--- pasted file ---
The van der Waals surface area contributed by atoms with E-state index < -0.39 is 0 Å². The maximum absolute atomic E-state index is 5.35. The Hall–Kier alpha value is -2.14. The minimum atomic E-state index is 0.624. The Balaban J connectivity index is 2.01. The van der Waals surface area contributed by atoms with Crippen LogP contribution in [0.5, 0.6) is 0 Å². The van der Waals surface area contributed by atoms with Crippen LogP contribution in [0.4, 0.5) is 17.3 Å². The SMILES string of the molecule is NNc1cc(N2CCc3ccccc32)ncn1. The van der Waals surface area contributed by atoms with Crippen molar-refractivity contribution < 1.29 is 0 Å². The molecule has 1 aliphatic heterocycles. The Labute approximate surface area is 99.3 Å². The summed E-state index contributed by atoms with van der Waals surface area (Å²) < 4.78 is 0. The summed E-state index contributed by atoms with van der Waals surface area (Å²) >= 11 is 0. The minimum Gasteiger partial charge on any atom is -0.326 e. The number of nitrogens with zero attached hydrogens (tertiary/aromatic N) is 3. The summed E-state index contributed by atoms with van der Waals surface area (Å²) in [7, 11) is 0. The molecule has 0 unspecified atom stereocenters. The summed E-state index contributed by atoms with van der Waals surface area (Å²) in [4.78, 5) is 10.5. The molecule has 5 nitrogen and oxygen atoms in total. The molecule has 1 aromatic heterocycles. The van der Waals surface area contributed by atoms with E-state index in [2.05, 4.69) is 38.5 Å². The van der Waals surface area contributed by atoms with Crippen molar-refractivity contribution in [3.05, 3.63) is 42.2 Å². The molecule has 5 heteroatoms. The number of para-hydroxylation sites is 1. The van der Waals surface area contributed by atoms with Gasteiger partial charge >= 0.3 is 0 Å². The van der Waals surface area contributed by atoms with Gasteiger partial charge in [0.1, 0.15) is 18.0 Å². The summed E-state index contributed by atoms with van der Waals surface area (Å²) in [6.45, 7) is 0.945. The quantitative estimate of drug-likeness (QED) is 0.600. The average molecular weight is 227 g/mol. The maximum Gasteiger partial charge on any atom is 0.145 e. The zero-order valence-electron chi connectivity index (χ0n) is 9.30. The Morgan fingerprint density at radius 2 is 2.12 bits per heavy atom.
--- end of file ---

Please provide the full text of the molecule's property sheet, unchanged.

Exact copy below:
The van der Waals surface area contributed by atoms with E-state index < -0.39 is 0 Å². The maximum absolute atomic E-state index is 5.35. The Hall–Kier alpha value is -2.14. The minimum atomic E-state index is 0.624. The Balaban J connectivity index is 2.01. The van der Waals surface area contributed by atoms with Crippen LogP contribution in [0.5, 0.6) is 0 Å². The van der Waals surface area contributed by atoms with Crippen LogP contribution in [0.4, 0.5) is 17.3 Å². The SMILES string of the molecule is NNc1cc(N2CCc3ccccc32)ncn1. The van der Waals surface area contributed by atoms with Crippen molar-refractivity contribution < 1.29 is 0 Å². The molecule has 1 aliphatic heterocycles. The Labute approximate surface area is 99.3 Å². The summed E-state index contributed by atoms with van der Waals surface area (Å²) < 4.78 is 0. The summed E-state index contributed by atoms with van der Waals surface area (Å²) >= 11 is 0. The minimum Gasteiger partial charge on any atom is -0.326 e. The number of nitrogens with zero attached hydrogens (tertiary/aromatic N) is 3. The summed E-state index contributed by atoms with van der Waals surface area (Å²) in [7, 11) is 0. The molecule has 0 unspecified atom stereocenters. The summed E-state index contributed by atoms with van der Waals surface area (Å²) in [4.78, 5) is 10.5. The molecule has 5 nitrogen and oxygen atoms in total. The molecule has 1 aromatic heterocycles. The van der Waals surface area contributed by atoms with E-state index in [2.05, 4.69) is 38.5 Å². The van der Waals surface area contributed by atoms with Crippen molar-refractivity contribution in [3.05, 3.63) is 42.2 Å². The molecule has 5 heteroatoms. The number of para-hydroxylation sites is 1. The van der Waals surface area contributed by atoms with Gasteiger partial charge >= 0.3 is 0 Å². The van der Waals surface area contributed by atoms with Gasteiger partial charge in [0.1, 0.15) is 18.0 Å². The summed E-state index contributed by atoms with van der Waals surface area (Å²) in [6.45, 7) is 0.945. The quantitative estimate of drug-likeness (QED) is 0.600. The average molecular weight is 227 g/mol. The maximum Gasteiger partial charge on any atom is 0.145 e. The zero-order valence-electron chi connectivity index (χ0n) is 9.30. The Morgan fingerprint density at radius 2 is 2.12 bits per heavy atom.